The war has left Seiji physically disfigured, homeless, without his family, and as likely to wind up a corpse as anyone. The hope for the possibility of his country was exterminated in Hiroshima and Nagasaki, and sentiment among his fellow Japanese has splintered into political factions, with communist China and capitalist America seemingly the only two games left in town. His people could use a savior, and if Seiji manages to survive the historical moment — not to mention attempts to pin the murder on him — he might need to become his own.

Serizawa plays with point of view throughout the collection. Her stories range from first person, to close third person, to an omniscient third person that feels like historical chronicling. Some of her stories take the form of interviews, and “I Stand Accused, I, Jesus of the Ruins” fits vaguely into the latter category, with a twist. The story consists of fragments of interviews with people close to Seiji and the murder, as well as third person sections meant to serve as the Seiji’s answers to a police interrogation. These third person sections highlight the difference between Seiji’s contributions and everyone else’s not unlike in the Bible, the changing of text color when Jesus speaks. The interrogator’s questioning of the filmmaker and communist Kiyama accents the idea that the disfigured Seiji is special: “Is he vengeful? Like I said, the kid’s whole. His mind doesn’t float like oil on top of his watery heart. He lives for one thing: love. We all know what that is, but do we live by it?”

Seiji is ripe for martyrdom, or whatever role those of his fractious locale might need him to play. The disjointed nature of these interviews suggests the impossibility of nailing down a guilty party among the detritus of a ravaged country. In war, who but a savior emerges innocent? Still, Serizawa suggests through the character of professor Ishikawa that attempts at clarity among the chaos serve as their own hope for absolution:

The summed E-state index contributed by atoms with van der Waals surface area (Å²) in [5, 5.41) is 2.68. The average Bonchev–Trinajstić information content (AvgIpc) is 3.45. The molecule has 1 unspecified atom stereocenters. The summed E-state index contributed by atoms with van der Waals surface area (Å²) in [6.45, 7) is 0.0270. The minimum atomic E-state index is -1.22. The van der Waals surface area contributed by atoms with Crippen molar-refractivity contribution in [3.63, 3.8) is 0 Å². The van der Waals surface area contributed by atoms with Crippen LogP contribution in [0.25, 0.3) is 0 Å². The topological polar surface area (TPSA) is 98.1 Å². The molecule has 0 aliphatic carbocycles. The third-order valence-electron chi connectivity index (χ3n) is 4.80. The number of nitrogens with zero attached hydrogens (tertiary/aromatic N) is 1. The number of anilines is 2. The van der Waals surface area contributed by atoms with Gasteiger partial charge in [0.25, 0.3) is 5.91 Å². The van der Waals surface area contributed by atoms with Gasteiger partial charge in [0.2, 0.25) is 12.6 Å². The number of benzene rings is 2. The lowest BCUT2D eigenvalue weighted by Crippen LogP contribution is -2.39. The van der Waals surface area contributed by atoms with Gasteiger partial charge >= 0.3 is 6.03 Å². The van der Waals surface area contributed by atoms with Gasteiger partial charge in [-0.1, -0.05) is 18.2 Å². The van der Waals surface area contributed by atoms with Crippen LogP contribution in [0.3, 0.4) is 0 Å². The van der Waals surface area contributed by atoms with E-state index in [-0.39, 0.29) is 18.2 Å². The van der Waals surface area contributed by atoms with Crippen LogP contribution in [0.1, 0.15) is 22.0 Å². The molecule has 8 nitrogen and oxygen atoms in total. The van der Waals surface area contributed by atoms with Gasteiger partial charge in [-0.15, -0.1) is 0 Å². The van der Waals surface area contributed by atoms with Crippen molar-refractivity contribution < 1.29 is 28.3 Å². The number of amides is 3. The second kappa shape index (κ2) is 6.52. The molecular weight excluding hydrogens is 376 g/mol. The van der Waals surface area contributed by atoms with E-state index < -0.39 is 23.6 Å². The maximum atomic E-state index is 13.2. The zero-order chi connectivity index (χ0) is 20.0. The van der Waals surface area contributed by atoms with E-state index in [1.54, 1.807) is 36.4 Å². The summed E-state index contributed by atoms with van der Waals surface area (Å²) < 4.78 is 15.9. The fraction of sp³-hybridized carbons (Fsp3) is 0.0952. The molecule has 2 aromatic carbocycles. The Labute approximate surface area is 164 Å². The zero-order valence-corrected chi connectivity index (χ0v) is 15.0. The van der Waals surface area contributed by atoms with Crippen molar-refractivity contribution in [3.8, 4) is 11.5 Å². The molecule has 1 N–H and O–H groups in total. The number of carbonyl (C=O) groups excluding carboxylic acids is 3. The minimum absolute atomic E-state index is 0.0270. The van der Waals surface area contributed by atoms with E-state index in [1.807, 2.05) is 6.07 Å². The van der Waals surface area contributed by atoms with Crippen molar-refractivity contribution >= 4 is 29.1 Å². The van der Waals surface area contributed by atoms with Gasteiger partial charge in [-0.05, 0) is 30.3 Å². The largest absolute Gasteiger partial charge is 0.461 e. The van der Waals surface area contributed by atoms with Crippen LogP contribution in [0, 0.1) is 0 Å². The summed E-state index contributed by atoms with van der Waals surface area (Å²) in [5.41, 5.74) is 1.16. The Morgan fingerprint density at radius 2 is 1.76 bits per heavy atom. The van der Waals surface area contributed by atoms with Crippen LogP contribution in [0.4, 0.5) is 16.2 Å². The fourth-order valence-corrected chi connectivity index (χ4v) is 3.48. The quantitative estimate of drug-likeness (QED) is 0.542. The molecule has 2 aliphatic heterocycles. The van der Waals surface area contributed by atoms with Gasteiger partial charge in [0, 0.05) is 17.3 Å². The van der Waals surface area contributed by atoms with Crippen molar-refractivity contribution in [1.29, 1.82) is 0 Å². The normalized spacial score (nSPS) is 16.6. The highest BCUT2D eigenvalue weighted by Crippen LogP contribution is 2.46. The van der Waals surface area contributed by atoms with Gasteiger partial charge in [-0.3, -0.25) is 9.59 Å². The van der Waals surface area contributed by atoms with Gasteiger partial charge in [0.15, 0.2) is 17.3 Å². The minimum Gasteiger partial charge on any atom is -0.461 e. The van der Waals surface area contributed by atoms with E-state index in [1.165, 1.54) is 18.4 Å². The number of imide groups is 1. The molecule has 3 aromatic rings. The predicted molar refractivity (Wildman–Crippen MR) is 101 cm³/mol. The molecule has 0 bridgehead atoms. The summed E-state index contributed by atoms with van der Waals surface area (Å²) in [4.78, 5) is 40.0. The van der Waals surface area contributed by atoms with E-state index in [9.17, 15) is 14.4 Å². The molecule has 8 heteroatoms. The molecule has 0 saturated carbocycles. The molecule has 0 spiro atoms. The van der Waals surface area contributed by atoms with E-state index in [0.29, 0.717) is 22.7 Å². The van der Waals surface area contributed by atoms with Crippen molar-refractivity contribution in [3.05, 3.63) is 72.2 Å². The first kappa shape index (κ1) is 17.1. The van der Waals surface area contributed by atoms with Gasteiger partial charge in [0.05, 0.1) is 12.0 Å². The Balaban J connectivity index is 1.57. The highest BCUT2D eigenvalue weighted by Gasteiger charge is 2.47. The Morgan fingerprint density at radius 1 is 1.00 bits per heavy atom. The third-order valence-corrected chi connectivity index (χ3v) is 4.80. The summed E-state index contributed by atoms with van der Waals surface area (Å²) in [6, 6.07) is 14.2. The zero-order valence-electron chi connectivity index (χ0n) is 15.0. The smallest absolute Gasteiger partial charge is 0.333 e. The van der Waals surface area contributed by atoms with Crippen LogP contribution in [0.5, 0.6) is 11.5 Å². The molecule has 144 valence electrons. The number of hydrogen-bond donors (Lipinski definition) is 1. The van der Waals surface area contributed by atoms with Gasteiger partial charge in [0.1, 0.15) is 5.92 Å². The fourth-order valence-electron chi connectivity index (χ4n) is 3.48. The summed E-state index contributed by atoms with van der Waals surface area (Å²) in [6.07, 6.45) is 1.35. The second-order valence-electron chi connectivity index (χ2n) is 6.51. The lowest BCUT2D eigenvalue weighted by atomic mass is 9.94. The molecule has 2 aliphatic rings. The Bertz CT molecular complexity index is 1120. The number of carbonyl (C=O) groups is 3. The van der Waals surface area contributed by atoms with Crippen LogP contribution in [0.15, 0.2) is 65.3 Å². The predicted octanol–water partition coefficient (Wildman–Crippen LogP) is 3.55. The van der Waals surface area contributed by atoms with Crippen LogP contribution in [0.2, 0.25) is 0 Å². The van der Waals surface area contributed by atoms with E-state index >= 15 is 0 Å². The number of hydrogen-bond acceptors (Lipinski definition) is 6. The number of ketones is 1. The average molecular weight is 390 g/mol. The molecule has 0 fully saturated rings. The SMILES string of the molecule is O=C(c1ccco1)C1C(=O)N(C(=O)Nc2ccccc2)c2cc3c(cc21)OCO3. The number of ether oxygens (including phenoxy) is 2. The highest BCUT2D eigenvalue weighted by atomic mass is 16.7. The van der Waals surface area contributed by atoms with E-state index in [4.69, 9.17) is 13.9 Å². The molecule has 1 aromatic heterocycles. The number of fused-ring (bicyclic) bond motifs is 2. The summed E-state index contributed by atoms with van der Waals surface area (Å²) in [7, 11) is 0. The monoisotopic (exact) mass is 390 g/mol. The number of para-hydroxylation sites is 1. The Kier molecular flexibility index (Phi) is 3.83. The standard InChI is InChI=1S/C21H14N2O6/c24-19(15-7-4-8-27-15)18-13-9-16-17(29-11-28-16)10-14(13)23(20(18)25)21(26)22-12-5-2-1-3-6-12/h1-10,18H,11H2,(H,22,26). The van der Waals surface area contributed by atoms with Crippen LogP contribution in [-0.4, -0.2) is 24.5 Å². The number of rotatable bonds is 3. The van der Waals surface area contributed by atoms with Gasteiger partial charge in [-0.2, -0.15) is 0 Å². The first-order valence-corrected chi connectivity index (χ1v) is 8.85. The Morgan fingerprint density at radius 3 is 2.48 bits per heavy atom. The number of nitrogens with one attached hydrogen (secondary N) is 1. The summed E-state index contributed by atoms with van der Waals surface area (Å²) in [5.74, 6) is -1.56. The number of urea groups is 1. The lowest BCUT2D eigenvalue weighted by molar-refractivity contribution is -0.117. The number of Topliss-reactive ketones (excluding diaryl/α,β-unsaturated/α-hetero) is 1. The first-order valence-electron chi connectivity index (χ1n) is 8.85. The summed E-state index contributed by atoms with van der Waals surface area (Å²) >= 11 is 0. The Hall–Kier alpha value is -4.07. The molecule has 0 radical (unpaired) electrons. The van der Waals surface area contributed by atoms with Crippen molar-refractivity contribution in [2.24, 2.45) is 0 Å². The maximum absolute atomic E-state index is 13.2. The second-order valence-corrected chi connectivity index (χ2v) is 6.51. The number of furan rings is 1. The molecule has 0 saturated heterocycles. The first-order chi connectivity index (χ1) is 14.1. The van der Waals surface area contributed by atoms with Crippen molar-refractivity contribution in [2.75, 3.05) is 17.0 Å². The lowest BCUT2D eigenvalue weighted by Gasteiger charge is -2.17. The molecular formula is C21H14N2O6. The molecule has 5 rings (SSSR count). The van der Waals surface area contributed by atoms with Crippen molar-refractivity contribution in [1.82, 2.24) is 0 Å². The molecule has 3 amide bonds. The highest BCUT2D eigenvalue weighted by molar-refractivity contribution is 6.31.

For isn’t it the mind that endows humankind with the faculty of memory, without which there can be no historical awareness, no accountability? Yet in mere months, tossed into a dog-eat-dog hell, we the defeated have forgotten all our values except the needs of our bodies. Indeed, dawn has broken over our ruined country, but far from illuminating a new society repentant of modernity’s excesses, it has revealed the modern brutality of our civilization, consumed as ever by how to profit off another human’s back.

With her collection, Serizawa has made a point to pull together the emotional pieces of these devastating regional and world events for anyone who, like Luna, might require clarity. It’s a noble undertaking, and one that feels necessary to remove some of the teeth from the horrors of that time for those who inherit it.

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Art Edwards’s reviews have appeared in SalonLos Angeles Review of BooksBook and Film Globe, and Kenyon Review, among many others. He was co-founder of the Refreshments. His recently finished novel is called Nineteen Ways to Destroy Your Rock Band.